“I’m too much for him? Not you?” Drew asked, able to talk freely with Kyle now.
“You are too much for most people, buddy. They just aren’t prepared to deal with your abilities.”
“But that angel, Jorge, said that I wasn’t prepared to face what’s coming,” Drew said.
“Well, I’m not either. That man, that doctor who came along in the cloud? I’m definitely not prepared for who he is. You know, right?”
“No! How would I know? I’d never seen him before,” Drew insisted.
“No, but you know his daughter. She came to you for help earlier. That was Mary Beth’s father.”
They talked all the way back to Drew’s house on Lucas Court, which took them about half an hour, and Drew asked his friend to fill him in as well as he could about what he feared would happen to Mary Beth.
“It all started a year ago, I guess, after the first time we made love,”Kyle began.
“Wait a second. You and MaryBeth have had sex?”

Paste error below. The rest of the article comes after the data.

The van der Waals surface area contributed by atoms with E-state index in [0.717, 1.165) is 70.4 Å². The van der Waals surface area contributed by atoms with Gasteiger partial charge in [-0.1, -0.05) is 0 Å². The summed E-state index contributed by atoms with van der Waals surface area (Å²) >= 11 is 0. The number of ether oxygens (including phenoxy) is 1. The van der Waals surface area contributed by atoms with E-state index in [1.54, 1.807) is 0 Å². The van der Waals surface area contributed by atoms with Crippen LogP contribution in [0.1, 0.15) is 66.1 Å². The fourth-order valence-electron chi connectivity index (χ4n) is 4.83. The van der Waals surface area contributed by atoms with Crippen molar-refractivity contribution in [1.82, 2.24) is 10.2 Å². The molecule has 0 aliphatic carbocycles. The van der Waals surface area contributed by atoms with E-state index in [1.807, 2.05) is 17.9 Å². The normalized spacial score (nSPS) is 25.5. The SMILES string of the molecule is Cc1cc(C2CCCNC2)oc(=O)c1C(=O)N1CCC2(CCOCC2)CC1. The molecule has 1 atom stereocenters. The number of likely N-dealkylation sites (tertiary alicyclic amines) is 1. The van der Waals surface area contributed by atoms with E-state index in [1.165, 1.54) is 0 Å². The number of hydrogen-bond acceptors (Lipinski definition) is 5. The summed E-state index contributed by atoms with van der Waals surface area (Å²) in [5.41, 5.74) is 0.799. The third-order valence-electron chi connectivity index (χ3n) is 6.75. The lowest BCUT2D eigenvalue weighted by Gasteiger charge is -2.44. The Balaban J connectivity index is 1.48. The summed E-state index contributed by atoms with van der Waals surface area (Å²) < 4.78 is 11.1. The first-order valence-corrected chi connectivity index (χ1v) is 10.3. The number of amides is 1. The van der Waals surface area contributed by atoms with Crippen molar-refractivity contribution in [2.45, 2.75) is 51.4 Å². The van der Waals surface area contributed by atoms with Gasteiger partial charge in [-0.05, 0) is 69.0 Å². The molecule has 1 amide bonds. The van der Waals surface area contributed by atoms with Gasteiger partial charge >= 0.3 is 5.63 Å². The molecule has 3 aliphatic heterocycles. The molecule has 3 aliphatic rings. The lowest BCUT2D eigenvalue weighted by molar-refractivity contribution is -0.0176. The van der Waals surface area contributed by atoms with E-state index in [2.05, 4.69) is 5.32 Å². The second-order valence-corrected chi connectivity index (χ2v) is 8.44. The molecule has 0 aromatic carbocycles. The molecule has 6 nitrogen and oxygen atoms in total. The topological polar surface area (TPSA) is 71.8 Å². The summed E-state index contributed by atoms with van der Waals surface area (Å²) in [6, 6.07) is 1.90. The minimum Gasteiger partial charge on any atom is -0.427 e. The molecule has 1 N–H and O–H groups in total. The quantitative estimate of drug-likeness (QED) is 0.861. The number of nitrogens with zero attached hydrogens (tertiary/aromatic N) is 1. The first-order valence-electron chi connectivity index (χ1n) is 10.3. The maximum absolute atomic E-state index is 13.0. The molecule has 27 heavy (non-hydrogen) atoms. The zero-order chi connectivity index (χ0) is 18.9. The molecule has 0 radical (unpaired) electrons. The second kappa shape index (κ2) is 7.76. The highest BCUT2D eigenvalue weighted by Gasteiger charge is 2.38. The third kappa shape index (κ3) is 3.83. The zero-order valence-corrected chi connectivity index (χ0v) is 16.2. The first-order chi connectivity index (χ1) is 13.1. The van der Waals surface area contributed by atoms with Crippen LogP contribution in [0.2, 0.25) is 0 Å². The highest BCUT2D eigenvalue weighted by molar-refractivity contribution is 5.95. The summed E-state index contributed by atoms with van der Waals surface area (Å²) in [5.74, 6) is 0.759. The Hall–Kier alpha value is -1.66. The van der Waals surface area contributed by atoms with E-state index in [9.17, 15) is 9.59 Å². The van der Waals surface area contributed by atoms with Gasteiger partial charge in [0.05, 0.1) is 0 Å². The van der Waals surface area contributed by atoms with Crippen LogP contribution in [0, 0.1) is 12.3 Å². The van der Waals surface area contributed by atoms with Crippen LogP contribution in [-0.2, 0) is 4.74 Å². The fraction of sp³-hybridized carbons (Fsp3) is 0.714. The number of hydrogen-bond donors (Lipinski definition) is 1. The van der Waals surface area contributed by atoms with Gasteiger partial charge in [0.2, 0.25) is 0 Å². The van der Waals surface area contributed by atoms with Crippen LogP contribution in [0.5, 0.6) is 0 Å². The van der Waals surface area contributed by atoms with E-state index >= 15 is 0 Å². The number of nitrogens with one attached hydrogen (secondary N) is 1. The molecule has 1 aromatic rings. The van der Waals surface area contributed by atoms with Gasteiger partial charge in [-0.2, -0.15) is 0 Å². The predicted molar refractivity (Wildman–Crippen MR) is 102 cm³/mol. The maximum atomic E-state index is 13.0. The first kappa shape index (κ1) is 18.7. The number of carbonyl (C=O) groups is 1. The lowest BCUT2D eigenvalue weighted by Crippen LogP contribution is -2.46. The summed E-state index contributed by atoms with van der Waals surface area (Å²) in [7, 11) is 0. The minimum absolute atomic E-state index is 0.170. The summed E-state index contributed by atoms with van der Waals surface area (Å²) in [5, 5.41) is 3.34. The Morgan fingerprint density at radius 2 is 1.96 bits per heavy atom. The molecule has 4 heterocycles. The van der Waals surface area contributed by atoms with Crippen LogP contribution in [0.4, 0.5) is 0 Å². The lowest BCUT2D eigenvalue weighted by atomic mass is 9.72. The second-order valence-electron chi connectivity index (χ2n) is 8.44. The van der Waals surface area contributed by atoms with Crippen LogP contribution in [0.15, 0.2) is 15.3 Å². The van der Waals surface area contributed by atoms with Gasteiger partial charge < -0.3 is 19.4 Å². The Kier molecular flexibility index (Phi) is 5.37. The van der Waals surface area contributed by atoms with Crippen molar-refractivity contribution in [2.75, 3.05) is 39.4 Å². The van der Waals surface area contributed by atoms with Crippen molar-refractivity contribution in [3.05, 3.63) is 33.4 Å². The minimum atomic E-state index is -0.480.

“Yes, Drew, we have. You see when a man loves a woman, they have these different body parts that fit together nicely and bring much pleasure to both, and—“
“Do not give me birds and bees, Kyle. I know about the parts, okay? But you two were just sixteen. Isn’t that a little young to begin having sex?” Drew murmured out of the side of his mouth, so that people out in their yards would not look at him funny.
“We’ve known each other since the first grade, Drew, and we have been in love since middle school. We are not just going steady. We planned to be married. That’s out of the picture now, of course, but she always said she wanted to have my babies, as soon as she got away from home and off the pill.”
“Birth control pill. You’ve heard about birth control pills, right?”